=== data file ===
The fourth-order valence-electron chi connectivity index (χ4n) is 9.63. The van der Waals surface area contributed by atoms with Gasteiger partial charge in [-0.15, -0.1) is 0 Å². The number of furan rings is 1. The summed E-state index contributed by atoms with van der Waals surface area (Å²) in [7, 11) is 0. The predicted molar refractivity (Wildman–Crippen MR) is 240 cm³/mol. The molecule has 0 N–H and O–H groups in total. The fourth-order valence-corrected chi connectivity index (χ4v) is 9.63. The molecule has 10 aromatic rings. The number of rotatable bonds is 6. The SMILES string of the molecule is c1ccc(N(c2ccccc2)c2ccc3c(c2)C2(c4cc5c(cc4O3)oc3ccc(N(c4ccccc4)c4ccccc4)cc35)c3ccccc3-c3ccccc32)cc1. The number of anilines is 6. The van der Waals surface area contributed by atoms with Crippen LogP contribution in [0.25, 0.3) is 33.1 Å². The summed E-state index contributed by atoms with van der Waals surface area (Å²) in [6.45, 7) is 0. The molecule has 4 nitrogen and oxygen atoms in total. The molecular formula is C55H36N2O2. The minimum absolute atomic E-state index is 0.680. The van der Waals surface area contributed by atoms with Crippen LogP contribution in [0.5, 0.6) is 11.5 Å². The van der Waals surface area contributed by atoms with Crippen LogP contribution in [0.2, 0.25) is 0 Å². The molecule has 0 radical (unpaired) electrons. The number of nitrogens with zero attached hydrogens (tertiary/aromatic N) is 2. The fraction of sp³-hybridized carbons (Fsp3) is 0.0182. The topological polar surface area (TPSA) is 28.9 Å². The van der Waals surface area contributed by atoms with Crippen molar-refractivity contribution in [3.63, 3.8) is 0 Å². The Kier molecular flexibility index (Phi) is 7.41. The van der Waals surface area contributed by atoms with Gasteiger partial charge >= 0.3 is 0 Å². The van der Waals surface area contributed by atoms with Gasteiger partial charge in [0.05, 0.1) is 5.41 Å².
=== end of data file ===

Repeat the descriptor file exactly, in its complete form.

The fourth-order valence-electron chi connectivity index (χ4n) is 9.63. The van der Waals surface area contributed by atoms with Gasteiger partial charge in [-0.15, -0.1) is 0 Å². The number of furan rings is 1. The summed E-state index contributed by atoms with van der Waals surface area (Å²) in [7, 11) is 0. The predicted molar refractivity (Wildman–Crippen MR) is 240 cm³/mol. The molecule has 0 N–H and O–H groups in total. The fourth-order valence-corrected chi connectivity index (χ4v) is 9.63. The molecule has 10 aromatic rings. The number of rotatable bonds is 6. The SMILES string of the molecule is c1ccc(N(c2ccccc2)c2ccc3c(c2)C2(c4cc5c(cc4O3)oc3ccc(N(c4ccccc4)c4ccccc4)cc35)c3ccccc3-c3ccccc32)cc1. The number of anilines is 6. The van der Waals surface area contributed by atoms with Crippen LogP contribution in [0.25, 0.3) is 33.1 Å². The summed E-state index contributed by atoms with van der Waals surface area (Å²) in [6.45, 7) is 0. The molecule has 4 nitrogen and oxygen atoms in total. The molecular formula is C55H36N2O2. The minimum absolute atomic E-state index is 0.680. The van der Waals surface area contributed by atoms with Crippen LogP contribution in [0.5, 0.6) is 11.5 Å². The van der Waals surface area contributed by atoms with Crippen LogP contribution in [0.2, 0.25) is 0 Å². The molecule has 0 radical (unpaired) electrons. The number of nitrogens with zero attached hydrogens (tertiary/aromatic N) is 2. The fraction of sp³-hybridized carbons (Fsp3) is 0.0182. The topological polar surface area (TPSA) is 28.9 Å². The van der Waals surface area contributed by atoms with Crippen molar-refractivity contribution in [3.63, 3.8) is 0 Å². The Kier molecular flexibility index (Phi) is 7.41. The van der Waals surface area contributed by atoms with Gasteiger partial charge >= 0.3 is 0 Å². The van der Waals surface area contributed by atoms with Gasteiger partial charge in [0.05, 0.1) is 5.41 Å².